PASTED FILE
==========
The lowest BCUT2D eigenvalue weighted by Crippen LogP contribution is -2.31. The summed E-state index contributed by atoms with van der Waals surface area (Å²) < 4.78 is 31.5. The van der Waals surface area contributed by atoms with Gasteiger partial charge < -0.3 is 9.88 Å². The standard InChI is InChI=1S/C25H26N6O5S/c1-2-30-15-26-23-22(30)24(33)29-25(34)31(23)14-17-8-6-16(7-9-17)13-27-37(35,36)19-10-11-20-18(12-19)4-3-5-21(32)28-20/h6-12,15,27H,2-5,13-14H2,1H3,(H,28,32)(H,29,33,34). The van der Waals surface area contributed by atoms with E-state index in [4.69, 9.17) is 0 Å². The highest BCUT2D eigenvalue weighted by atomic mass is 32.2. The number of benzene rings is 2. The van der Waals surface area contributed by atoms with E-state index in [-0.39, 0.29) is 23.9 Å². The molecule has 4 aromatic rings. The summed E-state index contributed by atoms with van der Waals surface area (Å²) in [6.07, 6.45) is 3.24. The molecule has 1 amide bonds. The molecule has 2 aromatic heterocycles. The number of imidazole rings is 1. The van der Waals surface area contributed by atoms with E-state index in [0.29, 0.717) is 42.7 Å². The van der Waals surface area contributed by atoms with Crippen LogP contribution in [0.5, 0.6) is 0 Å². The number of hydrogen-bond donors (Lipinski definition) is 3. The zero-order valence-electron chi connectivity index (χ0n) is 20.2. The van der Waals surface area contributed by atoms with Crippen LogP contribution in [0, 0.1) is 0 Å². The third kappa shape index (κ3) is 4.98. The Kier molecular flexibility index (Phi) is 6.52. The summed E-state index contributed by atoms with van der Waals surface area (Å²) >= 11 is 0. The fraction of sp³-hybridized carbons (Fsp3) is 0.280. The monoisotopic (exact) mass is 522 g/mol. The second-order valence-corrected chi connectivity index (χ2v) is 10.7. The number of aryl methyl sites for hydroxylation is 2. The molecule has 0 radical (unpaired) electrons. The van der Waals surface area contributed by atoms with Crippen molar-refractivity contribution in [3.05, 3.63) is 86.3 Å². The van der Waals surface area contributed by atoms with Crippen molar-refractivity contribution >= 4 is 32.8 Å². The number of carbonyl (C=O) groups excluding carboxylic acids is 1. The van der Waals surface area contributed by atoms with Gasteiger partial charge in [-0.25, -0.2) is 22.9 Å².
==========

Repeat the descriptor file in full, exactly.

The lowest BCUT2D eigenvalue weighted by Crippen LogP contribution is -2.31. The summed E-state index contributed by atoms with van der Waals surface area (Å²) < 4.78 is 31.5. The van der Waals surface area contributed by atoms with Gasteiger partial charge < -0.3 is 9.88 Å². The standard InChI is InChI=1S/C25H26N6O5S/c1-2-30-15-26-23-22(30)24(33)29-25(34)31(23)14-17-8-6-16(7-9-17)13-27-37(35,36)19-10-11-20-18(12-19)4-3-5-21(32)28-20/h6-12,15,27H,2-5,13-14H2,1H3,(H,28,32)(H,29,33,34). The van der Waals surface area contributed by atoms with E-state index in [4.69, 9.17) is 0 Å². The highest BCUT2D eigenvalue weighted by atomic mass is 32.2. The number of benzene rings is 2. The van der Waals surface area contributed by atoms with E-state index in [-0.39, 0.29) is 23.9 Å². The molecule has 4 aromatic rings. The summed E-state index contributed by atoms with van der Waals surface area (Å²) in [6.07, 6.45) is 3.24. The molecule has 1 amide bonds. The molecule has 2 aromatic heterocycles. The number of imidazole rings is 1. The van der Waals surface area contributed by atoms with E-state index in [0.29, 0.717) is 42.7 Å². The van der Waals surface area contributed by atoms with Crippen LogP contribution in [0.5, 0.6) is 0 Å². The number of hydrogen-bond donors (Lipinski definition) is 3. The zero-order valence-electron chi connectivity index (χ0n) is 20.2. The van der Waals surface area contributed by atoms with Crippen LogP contribution in [0, 0.1) is 0 Å². The third kappa shape index (κ3) is 4.98. The Kier molecular flexibility index (Phi) is 6.52. The summed E-state index contributed by atoms with van der Waals surface area (Å²) >= 11 is 0. The fraction of sp³-hybridized carbons (Fsp3) is 0.280. The monoisotopic (exact) mass is 522 g/mol. The second-order valence-corrected chi connectivity index (χ2v) is 10.7. The number of aryl methyl sites for hydroxylation is 2. The molecule has 0 radical (unpaired) electrons. The van der Waals surface area contributed by atoms with Crippen molar-refractivity contribution in [3.05, 3.63) is 86.3 Å². The van der Waals surface area contributed by atoms with Crippen molar-refractivity contribution >= 4 is 32.8 Å². The number of carbonyl (C=O) groups excluding carboxylic acids is 1. The van der Waals surface area contributed by atoms with Gasteiger partial charge in [-0.25, -0.2) is 22.9 Å².